Unlike those email opt-in forms that make you feel bad for not doing something, offer the person a guilt-free way out.
People have goals, responsibilities, and bosses. Your guest post might be the last thing they want to add to their plate.
Remember: A person guest posting for you is more gift than obligation.
So, what was Kevan’s response to my initial outreach email?
He had follow up questions. This is totally normal.
The first and second and third and fourth follow up
Going from initial outreach email to finished blog post requires numerous in-between steps. You have to:
- Get the initial “yes” from the guest contributor
- Decide on a topic together
- Nail down a timeline
- Share your blog guidelines
- Write the first draft
- Edit the piece
- Review the final draft
- Publish the post
Like a typical marketing funnel, the guest blogger (or you) may get held up or go silent at any step of the process. Prepare yourself mentally for this so you don’t get stressed out when it happens. It’s up to you to move the process forward by following up, but without being annoying.
The “decide on a topic” email
You will succeed at landing more guest bloggers if you execute on this one thing: Make things as easy as possible for them. The more decisions you put in the other person’s court, the less of a chance they’ll take the next step. Not because they’re a jerk, but again, because it’s your job to drive the process forward. Value their time more than your time.
Offering topics is a great way to do that. Here’s the “decide on a topic” email I sent to Kevan:
If your potential guest contributor looks at the topics and says “That one looks good,” then you’ve succeeded.
To increase the chances of that happening, send article ideas that are in your contributor’s wheelhouse and that your audience would dig.
Other things going on in this email:
Provide a refresher. I’m just following up about you potentially guest posting on the Autopilot blog. As a refresher, we talked about a post that would be 1000-1500 words.”
I sent this follow up email a month later, so providing a refresher eased us back into our previous conversation without jumping into action steps too fast.
Pick the article idea you like the best. Out of the article ideas you send, highlight the one you prefer. This still gives the contributor ownership of the choice but guides them in the direction you think may be best for your audience.
Ask “Do any of these stand out as a post you’d be interested in writing?” I’m saying this again because it’s so important: The person should be able to say “I want to do that one.” This is your main success metric for this email.
He narrowed it down to three, then I responded with “Let’s do the copywriting tips for growth hackers post.”
He also said “You’ve made things so easy for me.” Awesome. Yes. That’s the goal.
The “how’s the post coming along?” email
You only send this email if the person hasn’t sent you a draft by your agreed upon timeline. It’s a way to bring the article top of mind while genuinely offering to help.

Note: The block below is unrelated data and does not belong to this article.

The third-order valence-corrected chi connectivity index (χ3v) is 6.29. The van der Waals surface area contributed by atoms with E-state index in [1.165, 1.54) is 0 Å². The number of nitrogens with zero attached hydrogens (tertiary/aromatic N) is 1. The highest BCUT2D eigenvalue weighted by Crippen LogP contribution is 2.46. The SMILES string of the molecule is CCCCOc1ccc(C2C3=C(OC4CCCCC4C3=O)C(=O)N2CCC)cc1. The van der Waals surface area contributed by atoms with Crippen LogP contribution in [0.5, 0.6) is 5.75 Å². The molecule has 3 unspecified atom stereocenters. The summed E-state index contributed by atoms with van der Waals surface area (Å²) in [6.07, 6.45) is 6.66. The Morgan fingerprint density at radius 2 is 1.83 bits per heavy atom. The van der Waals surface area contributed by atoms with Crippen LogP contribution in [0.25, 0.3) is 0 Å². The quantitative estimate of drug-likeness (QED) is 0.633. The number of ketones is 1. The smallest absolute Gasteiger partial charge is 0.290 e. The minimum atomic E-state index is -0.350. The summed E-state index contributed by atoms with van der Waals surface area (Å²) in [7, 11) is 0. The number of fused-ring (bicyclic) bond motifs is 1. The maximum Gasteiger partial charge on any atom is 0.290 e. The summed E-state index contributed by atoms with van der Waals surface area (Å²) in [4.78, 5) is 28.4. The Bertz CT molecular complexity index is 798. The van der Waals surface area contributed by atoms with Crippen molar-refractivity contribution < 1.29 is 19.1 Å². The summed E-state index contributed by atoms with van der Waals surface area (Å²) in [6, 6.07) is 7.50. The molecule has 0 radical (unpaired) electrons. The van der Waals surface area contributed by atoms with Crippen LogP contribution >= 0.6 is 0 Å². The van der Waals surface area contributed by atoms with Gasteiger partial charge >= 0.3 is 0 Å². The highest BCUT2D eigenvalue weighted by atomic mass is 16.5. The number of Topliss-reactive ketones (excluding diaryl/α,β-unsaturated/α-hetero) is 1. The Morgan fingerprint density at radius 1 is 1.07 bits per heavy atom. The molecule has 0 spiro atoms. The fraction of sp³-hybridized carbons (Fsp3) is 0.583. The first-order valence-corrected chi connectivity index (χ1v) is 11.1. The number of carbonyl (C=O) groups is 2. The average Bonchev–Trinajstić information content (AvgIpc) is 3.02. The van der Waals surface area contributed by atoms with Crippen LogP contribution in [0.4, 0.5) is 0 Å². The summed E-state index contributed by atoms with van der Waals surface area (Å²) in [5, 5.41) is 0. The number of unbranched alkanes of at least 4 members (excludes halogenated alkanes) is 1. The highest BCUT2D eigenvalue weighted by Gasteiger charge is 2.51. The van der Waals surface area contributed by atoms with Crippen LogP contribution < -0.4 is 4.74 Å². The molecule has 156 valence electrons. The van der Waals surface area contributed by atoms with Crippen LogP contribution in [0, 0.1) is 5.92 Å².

Notice the refresher, the ask about the status of the post, and the offer to help move things forward.
His “the draft is ready” email
Isn’t it beautiful? If there isn’t a ton of directional edits you want the writer to make, you can handle copy edits from here.
The final review email
After you finish final edits, send a little something like this…
In this email, your ideal response from the guest blogger is “the post looks great.” Ways to make that happen include:
Share what you changed. “I eliminated a few sections, tightened up the language, and cut it down from 2500 words to 1600 words. I’m ready to go live with it and can take care of everything else from here if you think it looks good.”
This instills confidence that the post is ready to go.
Ask “Can you give it a read through and comment with any changes you’d like to make?” You want the final thumbs up from the guest contributor just in case they see any last minute red flags. If you stick to their core message and tone of voice, but make the writing stronger, you shouldn’t have anything to worry about.
Say thanks. “Thanks again for this post. I think it’ll be really helpful for Autopilot’s audience. :)”
As a content marketer, you know how hard it is to create a solid article. So express your gratitude.
The “It’s live” email
Send the article link to the guest contributor once the post is live, like so…
Keep it simple. Say “The post is live!” Share the link. Say thank you again. Then celebrate!
Bonus: Add a “Share this on your social channels” reminder if you’d like. I personally don’t include one because the contributor usually shares the post anyway. But if you do go this route, send pre-written scripts the person can copy-and-paste or modify however they want, like in this email I sent to Susan Su after we published 5 email templates from 500 startups:
Just make their life easier
No content marketer bats a thousand when it comes to landing top guest bloggers, but if you make their life easier by doing your homework, sending a personalized outreach email, offering topics, following up, and closing the loop, you’ll increase your chances of knocking a few out of the park.
What’s your process for landing top guest bloggers? Any insights or tips you’d add to this article? Let us know in the comments.